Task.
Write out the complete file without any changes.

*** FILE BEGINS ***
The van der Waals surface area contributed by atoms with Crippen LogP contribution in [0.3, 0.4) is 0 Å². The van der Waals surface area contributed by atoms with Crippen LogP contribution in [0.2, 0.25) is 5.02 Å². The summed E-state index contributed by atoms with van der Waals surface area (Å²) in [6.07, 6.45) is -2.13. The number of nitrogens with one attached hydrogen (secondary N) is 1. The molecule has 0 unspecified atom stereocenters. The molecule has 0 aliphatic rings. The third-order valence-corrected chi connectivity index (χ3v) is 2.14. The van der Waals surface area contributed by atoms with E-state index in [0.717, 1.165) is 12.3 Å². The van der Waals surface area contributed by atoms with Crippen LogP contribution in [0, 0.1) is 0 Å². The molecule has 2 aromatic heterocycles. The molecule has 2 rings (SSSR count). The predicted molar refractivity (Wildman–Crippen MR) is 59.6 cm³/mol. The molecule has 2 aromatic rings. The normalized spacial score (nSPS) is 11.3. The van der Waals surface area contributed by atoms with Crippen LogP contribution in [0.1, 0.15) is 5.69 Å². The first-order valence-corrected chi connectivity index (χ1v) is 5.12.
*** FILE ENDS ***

The van der Waals surface area contributed by atoms with Crippen LogP contribution in [0.3, 0.4) is 0 Å². The van der Waals surface area contributed by atoms with Crippen LogP contribution in [0.2, 0.25) is 5.02 Å². The summed E-state index contributed by atoms with van der Waals surface area (Å²) in [6.07, 6.45) is -2.13. The number of nitrogens with one attached hydrogen (secondary N) is 1. The molecule has 0 unspecified atom stereocenters. The molecule has 0 aliphatic rings. The third-order valence-corrected chi connectivity index (χ3v) is 2.14. The van der Waals surface area contributed by atoms with E-state index in [0.717, 1.165) is 12.3 Å². The van der Waals surface area contributed by atoms with Crippen LogP contribution in [0, 0.1) is 0 Å². The molecule has 2 aromatic heterocycles. The molecule has 2 rings (SSSR count). The predicted molar refractivity (Wildman–Crippen MR) is 59.6 cm³/mol. The molecule has 2 aromatic rings. The normalized spacial score (nSPS) is 11.3. The van der Waals surface area contributed by atoms with Crippen LogP contribution in [0.1, 0.15) is 5.69 Å². The first-order valence-corrected chi connectivity index (χ1v) is 5.12.